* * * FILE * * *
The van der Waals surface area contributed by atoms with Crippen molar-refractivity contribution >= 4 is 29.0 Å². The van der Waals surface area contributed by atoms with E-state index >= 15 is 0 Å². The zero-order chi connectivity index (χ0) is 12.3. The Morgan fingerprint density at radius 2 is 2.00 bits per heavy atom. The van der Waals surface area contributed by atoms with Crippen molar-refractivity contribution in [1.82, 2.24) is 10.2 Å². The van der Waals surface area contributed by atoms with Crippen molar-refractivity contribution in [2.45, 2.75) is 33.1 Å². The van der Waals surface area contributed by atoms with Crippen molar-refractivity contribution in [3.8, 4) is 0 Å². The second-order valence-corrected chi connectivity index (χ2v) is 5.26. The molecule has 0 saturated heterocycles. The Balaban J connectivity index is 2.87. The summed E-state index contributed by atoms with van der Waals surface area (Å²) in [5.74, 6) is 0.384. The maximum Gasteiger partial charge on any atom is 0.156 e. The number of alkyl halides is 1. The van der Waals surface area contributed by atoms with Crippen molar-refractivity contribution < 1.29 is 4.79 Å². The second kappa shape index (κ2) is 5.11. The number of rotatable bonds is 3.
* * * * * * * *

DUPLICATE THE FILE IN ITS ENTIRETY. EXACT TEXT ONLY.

The van der Waals surface area contributed by atoms with Crippen molar-refractivity contribution >= 4 is 29.0 Å². The van der Waals surface area contributed by atoms with E-state index >= 15 is 0 Å². The zero-order chi connectivity index (χ0) is 12.3. The Morgan fingerprint density at radius 2 is 2.00 bits per heavy atom. The van der Waals surface area contributed by atoms with Crippen molar-refractivity contribution in [1.82, 2.24) is 10.2 Å². The van der Waals surface area contributed by atoms with Crippen molar-refractivity contribution in [2.45, 2.75) is 33.1 Å². The van der Waals surface area contributed by atoms with Crippen molar-refractivity contribution in [3.8, 4) is 0 Å². The second-order valence-corrected chi connectivity index (χ2v) is 5.26. The molecule has 0 saturated heterocycles. The Balaban J connectivity index is 2.87. The summed E-state index contributed by atoms with van der Waals surface area (Å²) in [5.74, 6) is 0.384. The maximum Gasteiger partial charge on any atom is 0.156 e. The number of alkyl halides is 1. The van der Waals surface area contributed by atoms with Crippen molar-refractivity contribution < 1.29 is 4.79 Å². The second kappa shape index (κ2) is 5.11. The number of rotatable bonds is 3.